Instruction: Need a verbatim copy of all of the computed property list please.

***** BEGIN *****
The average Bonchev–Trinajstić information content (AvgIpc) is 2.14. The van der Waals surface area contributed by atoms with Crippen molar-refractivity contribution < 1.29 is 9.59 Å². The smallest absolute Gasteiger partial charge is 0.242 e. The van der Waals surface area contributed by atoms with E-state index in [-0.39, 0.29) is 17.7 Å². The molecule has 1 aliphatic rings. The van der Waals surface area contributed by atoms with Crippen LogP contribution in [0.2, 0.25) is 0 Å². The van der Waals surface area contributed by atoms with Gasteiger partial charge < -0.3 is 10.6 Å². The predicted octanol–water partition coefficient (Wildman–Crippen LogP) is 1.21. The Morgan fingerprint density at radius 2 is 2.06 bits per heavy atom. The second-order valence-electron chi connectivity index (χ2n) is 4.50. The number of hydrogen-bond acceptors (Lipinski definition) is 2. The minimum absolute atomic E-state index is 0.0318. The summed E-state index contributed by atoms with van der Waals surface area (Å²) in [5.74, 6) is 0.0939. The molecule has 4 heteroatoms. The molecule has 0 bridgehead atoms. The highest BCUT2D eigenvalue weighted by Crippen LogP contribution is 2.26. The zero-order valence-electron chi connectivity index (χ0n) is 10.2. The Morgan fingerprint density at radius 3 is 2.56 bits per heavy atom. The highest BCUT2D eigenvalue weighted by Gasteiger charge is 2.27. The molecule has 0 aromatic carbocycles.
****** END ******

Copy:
The average Bonchev–Trinajstić information content (AvgIpc) is 2.14. The van der Waals surface area contributed by atoms with Crippen molar-refractivity contribution < 1.29 is 9.59 Å². The smallest absolute Gasteiger partial charge is 0.242 e. The van der Waals surface area contributed by atoms with E-state index in [-0.39, 0.29) is 17.7 Å². The molecule has 1 aliphatic rings. The van der Waals surface area contributed by atoms with Crippen LogP contribution in [0.2, 0.25) is 0 Å². The van der Waals surface area contributed by atoms with Gasteiger partial charge < -0.3 is 10.6 Å². The predicted octanol–water partition coefficient (Wildman–Crippen LogP) is 1.21. The Morgan fingerprint density at radius 2 is 2.06 bits per heavy atom. The second-order valence-electron chi connectivity index (χ2n) is 4.50. The number of hydrogen-bond acceptors (Lipinski definition) is 2. The minimum absolute atomic E-state index is 0.0318. The summed E-state index contributed by atoms with van der Waals surface area (Å²) in [5.74, 6) is 0.0939. The molecule has 4 heteroatoms. The molecule has 0 bridgehead atoms. The highest BCUT2D eigenvalue weighted by Crippen LogP contribution is 2.26. The zero-order valence-electron chi connectivity index (χ0n) is 10.2. The Morgan fingerprint density at radius 3 is 2.56 bits per heavy atom. The highest BCUT2D eigenvalue weighted by Gasteiger charge is 2.27. The molecule has 0 aromatic carbocycles.